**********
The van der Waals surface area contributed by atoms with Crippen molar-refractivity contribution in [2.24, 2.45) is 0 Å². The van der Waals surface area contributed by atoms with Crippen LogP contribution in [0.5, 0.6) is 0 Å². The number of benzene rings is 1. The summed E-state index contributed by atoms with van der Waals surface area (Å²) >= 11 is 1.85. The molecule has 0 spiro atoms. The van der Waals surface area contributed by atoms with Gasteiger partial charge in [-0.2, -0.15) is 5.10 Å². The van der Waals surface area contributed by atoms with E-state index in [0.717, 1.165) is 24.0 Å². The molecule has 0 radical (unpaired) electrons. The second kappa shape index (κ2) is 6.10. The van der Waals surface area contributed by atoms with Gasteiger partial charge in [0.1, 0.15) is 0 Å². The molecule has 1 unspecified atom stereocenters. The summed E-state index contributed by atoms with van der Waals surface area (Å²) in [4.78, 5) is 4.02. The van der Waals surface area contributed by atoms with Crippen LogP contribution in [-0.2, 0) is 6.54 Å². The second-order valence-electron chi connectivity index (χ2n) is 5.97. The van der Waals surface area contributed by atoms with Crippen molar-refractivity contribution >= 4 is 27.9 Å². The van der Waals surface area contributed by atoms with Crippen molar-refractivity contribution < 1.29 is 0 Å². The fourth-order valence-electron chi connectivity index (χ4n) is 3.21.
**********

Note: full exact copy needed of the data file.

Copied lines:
The van der Waals surface area contributed by atoms with Crippen molar-refractivity contribution in [2.24, 2.45) is 0 Å². The van der Waals surface area contributed by atoms with Crippen LogP contribution in [0.5, 0.6) is 0 Å². The number of benzene rings is 1. The summed E-state index contributed by atoms with van der Waals surface area (Å²) >= 11 is 1.85. The molecule has 0 spiro atoms. The van der Waals surface area contributed by atoms with Gasteiger partial charge in [-0.2, -0.15) is 5.10 Å². The van der Waals surface area contributed by atoms with E-state index in [0.717, 1.165) is 24.0 Å². The molecule has 0 radical (unpaired) electrons. The second kappa shape index (κ2) is 6.10. The van der Waals surface area contributed by atoms with Gasteiger partial charge in [0.1, 0.15) is 0 Å². The molecule has 1 unspecified atom stereocenters. The summed E-state index contributed by atoms with van der Waals surface area (Å²) in [4.78, 5) is 4.02. The van der Waals surface area contributed by atoms with Crippen LogP contribution in [-0.2, 0) is 6.54 Å². The second-order valence-electron chi connectivity index (χ2n) is 5.97. The van der Waals surface area contributed by atoms with Crippen molar-refractivity contribution >= 4 is 27.9 Å². The van der Waals surface area contributed by atoms with Crippen molar-refractivity contribution < 1.29 is 0 Å². The fourth-order valence-electron chi connectivity index (χ4n) is 3.21.